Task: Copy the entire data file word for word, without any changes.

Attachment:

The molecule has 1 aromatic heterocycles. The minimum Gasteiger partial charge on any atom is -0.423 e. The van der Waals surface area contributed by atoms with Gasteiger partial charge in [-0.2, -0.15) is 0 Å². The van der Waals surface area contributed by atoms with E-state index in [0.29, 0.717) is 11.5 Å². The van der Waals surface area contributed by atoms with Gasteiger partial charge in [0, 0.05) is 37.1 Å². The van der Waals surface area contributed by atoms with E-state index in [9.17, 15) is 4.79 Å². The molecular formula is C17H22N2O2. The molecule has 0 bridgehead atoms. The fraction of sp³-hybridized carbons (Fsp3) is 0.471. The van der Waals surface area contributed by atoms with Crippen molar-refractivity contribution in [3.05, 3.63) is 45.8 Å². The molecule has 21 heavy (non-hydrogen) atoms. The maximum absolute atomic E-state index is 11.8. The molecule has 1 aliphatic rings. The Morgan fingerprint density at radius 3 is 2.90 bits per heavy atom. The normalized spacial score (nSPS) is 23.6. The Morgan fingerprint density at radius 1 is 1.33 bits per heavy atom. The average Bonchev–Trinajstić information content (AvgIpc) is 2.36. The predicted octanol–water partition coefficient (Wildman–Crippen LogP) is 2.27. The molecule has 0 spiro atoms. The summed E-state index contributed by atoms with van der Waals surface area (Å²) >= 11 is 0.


The molecule has 1 aromatic heterocycles. The minimum Gasteiger partial charge on any atom is -0.423 e. The van der Waals surface area contributed by atoms with Gasteiger partial charge in [-0.2, -0.15) is 0 Å². The van der Waals surface area contributed by atoms with E-state index in [0.29, 0.717) is 11.5 Å². The van der Waals surface area contributed by atoms with Gasteiger partial charge in [0, 0.05) is 37.1 Å². The van der Waals surface area contributed by atoms with E-state index in [9.17, 15) is 4.79 Å². The molecular formula is C17H22N2O2. The molecule has 0 bridgehead atoms. The fraction of sp³-hybridized carbons (Fsp3) is 0.471. The van der Waals surface area contributed by atoms with Crippen molar-refractivity contribution in [3.05, 3.63) is 45.8 Å². The molecule has 21 heavy (non-hydrogen) atoms. The maximum absolute atomic E-state index is 11.8. The molecule has 1 aliphatic rings. The Morgan fingerprint density at radius 3 is 2.90 bits per heavy atom. The normalized spacial score (nSPS) is 23.6. The Morgan fingerprint density at radius 1 is 1.33 bits per heavy atom. The average Bonchev–Trinajstić information content (AvgIpc) is 2.36. The predicted octanol–water partition coefficient (Wildman–Crippen LogP) is 2.27. The molecule has 0 spiro atoms. The summed E-state index contributed by atoms with van der Waals surface area (Å²) >= 11 is 0.